CLEVELAND — It’s hailed as the largest, most complex lawsuit in U.S. history and it’s all set to unfold Monday in a downtown Cleveland courtroom.
Barring a settlement of the remaining defendants, the case puts the opioid epidemic on center stage as government attorneys take on the pharmaceutical companies that developed, marketed and sold the addicting pain-killing drugs, triggering the epidemic.
“They lied, they lied, they lied they lied and they put money ahead of life. And they knew the consequences and they kept doing it,” Amherst resident Linda Zeller said.
"They" are the drug companies that fueled our nation’s paralyzing opioid epidemic.
Through a mother’s lens, Zeller witnessed the plague over eight years, following her son Murray from his addiction as a teen to stints in and out of rehab to that New Year’s Day in 2018 when she found his lifeless body on her living room floor.
“He was warm. I found him. I had the time with him before the coroner took him,” she recalled. “He lived a very risky lifestyle and it was hard for him too. Tortured.”
Murray was 25 years old when he joined the thousands of other lives claimed by opioid addiction. His death was caused by a mix of heroin and fentanyl, but his first taste of opioids came from pain medications borrowed friends.
Now hundreds of cities, counties and states from across the U.S have launched a wide-ranging lawsuit targeting the pharmaceutical industry.
Cuyahoga and Summit counties are going to trial first, in a bellwether run. While several companies have already reached multi-billion dollar settlements, a few have rebuffed federal Judge Dan Polster’s assertive drive to resolve the cases, and bypass Monday’s scheduled jury trial.
North Carolina Attorney General Josh Stein, who was one of the negotiators, said late Friday that local governments did not accept a deal worth $48 billion in cash, treatment drugs and services. Key differences were between state attorneys general and lawyers representing local governments, rather than with the drugmakers and distributors they are suing.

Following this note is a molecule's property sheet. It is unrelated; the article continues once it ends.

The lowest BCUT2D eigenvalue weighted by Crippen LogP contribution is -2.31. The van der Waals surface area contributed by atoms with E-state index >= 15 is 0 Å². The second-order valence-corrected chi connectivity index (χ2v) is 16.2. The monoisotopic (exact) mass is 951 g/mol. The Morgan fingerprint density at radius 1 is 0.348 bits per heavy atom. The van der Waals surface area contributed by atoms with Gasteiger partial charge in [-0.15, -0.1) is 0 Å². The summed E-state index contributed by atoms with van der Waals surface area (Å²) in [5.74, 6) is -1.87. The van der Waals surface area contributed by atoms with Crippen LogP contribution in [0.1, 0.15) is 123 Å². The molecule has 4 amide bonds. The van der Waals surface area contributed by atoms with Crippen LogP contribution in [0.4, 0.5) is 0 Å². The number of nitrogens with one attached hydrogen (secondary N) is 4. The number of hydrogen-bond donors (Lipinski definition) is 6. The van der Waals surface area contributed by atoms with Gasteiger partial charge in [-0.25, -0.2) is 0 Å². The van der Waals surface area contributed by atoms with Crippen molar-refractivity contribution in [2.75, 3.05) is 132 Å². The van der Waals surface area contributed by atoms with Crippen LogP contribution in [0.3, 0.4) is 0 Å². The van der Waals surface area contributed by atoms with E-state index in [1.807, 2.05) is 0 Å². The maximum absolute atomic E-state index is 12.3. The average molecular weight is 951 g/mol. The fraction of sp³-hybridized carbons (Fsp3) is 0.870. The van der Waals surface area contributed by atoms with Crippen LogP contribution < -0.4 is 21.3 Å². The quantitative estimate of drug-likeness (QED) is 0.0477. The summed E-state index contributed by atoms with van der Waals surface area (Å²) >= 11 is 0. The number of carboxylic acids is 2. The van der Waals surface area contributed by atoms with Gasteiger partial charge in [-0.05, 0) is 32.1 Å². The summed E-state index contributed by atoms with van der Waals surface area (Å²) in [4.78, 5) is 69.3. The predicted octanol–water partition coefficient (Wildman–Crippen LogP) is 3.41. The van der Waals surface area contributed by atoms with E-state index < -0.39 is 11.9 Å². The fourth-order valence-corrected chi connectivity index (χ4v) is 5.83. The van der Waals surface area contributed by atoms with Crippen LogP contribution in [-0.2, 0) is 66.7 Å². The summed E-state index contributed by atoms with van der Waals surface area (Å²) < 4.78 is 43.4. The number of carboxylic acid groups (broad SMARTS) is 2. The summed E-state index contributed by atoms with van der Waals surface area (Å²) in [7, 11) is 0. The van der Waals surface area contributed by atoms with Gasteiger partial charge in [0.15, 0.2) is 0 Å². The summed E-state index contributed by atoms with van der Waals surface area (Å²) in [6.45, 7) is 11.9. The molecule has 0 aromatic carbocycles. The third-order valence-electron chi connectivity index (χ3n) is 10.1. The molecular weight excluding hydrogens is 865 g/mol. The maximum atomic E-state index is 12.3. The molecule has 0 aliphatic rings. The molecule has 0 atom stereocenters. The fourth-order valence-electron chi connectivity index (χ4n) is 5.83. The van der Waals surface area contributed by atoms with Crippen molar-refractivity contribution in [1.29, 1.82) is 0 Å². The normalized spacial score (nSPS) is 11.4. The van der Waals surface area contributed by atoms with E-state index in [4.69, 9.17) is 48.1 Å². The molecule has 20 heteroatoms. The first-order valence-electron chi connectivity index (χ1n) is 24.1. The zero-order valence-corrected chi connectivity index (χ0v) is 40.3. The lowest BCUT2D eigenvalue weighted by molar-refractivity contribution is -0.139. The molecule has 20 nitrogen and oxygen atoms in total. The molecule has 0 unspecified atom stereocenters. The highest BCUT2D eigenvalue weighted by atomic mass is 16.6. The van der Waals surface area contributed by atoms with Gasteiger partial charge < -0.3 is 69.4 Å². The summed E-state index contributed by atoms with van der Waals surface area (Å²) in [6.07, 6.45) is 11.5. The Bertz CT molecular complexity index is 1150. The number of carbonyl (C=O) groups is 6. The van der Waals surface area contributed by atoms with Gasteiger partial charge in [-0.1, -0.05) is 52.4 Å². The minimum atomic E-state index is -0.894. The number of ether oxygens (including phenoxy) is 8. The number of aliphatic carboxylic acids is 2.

CEOs and government leaders were at the federal courthouse on Friday, trying to hammer out, at the judge's order, an agreement during the 11th-hour negotiations.
Jury selection began this week, and some observers predict a trial might just provide the public with greater insight into how the surge began almost unfettered.
The nation got a glimpse last summer, but not without another court battle.
The Washington Post had to pursue its own lawsuit to force the release of a government data base that tracked opioid prescription medication distribution. The Post retained Akron attorney Karen Lefton, who successfully won release of the data base.
The final tally was jaw-dropping: 76 billion pills spread across the country from 2006 to 2012. It was a number the drug companies and even the DEA argued should be sealed from the public eye.
“You really had to wonder why they’re working so hard to keep this confidential, that was a real puzzle and continues to be a puzzle except for now, we’ve seen the data and we’re seeing that some people didn’t look so good after it was released and so it’s not unusual they tried to keep it confidential,” Lefton said.
The overall case is unlike any ever tried in U.S. courts. Thousands of plaintiffs comprised of cities, towns, counties and states, all suing more than 300 drug makers, distributors and retailers.
America's litigious society has never seen such a case in terms of sheer volume.
"That’s why it's been referred to as the 'mother of all lawsuits'," said attorney Lee Plakas, whose firm was retained to represent Stark County and several Canton-area cities.
All towns involved in the lawsuit share a common bond. An epidemic splintering families, taxing resources, from coroners to first responders to mental health agencies.
At trial, the case hinges on a basic premise.
“The manufacturers deceptively marketed and the distributors failed, in their duties to monitor and report these outrageously huge numbers of narcotic drugs going into our communities."
Back at home, Linda Zeller will be following the case. To her, the trial is about people like her son: His tormented life, his untimely death, his addiction.
“It’s a vicious monster,” said Zeller, a retired nurse.
And the other Murrays still out there?
“We need to change what we’re doing because there’s still a lot of addicted people left, but they’re dying daily,” she said.
The Associated Press contributed to this report.